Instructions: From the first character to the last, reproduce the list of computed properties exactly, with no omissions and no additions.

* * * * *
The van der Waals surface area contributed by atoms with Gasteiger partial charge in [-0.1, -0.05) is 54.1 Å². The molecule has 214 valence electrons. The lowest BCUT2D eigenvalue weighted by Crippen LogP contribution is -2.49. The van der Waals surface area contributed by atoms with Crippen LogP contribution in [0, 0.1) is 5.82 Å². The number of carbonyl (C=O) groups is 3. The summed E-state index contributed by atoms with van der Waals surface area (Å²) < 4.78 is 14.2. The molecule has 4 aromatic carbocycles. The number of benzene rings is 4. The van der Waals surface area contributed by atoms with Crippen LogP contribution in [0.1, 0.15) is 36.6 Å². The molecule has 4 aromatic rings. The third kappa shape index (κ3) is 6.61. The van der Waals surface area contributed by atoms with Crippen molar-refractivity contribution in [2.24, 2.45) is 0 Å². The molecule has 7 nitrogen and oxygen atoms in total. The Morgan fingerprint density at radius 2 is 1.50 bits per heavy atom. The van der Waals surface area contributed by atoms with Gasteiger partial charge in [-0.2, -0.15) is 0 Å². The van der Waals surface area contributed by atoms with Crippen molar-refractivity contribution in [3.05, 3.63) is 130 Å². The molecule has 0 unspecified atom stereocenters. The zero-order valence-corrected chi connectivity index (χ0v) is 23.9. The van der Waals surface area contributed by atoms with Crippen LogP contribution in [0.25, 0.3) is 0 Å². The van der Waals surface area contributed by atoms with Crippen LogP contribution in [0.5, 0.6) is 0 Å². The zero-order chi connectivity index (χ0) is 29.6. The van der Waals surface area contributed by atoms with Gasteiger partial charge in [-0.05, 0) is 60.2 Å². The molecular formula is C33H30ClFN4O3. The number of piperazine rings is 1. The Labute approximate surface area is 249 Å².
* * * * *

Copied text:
The van der Waals surface area contributed by atoms with Gasteiger partial charge in [-0.1, -0.05) is 54.1 Å². The molecule has 214 valence electrons. The lowest BCUT2D eigenvalue weighted by Crippen LogP contribution is -2.49. The van der Waals surface area contributed by atoms with Crippen LogP contribution in [0, 0.1) is 5.82 Å². The number of carbonyl (C=O) groups is 3. The summed E-state index contributed by atoms with van der Waals surface area (Å²) < 4.78 is 14.2. The molecule has 4 aromatic carbocycles. The number of benzene rings is 4. The van der Waals surface area contributed by atoms with Crippen LogP contribution in [0.1, 0.15) is 36.6 Å². The molecule has 4 aromatic rings. The third kappa shape index (κ3) is 6.61. The van der Waals surface area contributed by atoms with Crippen molar-refractivity contribution in [2.24, 2.45) is 0 Å². The molecule has 7 nitrogen and oxygen atoms in total. The Morgan fingerprint density at radius 2 is 1.50 bits per heavy atom. The van der Waals surface area contributed by atoms with Gasteiger partial charge in [-0.2, -0.15) is 0 Å². The van der Waals surface area contributed by atoms with Crippen molar-refractivity contribution in [3.05, 3.63) is 130 Å². The molecule has 0 unspecified atom stereocenters. The zero-order valence-corrected chi connectivity index (χ0v) is 23.9. The van der Waals surface area contributed by atoms with Crippen LogP contribution in [0.25, 0.3) is 0 Å². The van der Waals surface area contributed by atoms with Crippen LogP contribution in [0.5, 0.6) is 0 Å². The zero-order chi connectivity index (χ0) is 29.6. The van der Waals surface area contributed by atoms with Gasteiger partial charge in [-0.05, 0) is 60.2 Å². The molecular formula is C33H30ClFN4O3. The number of piperazine rings is 1. The Labute approximate surface area is 249 Å².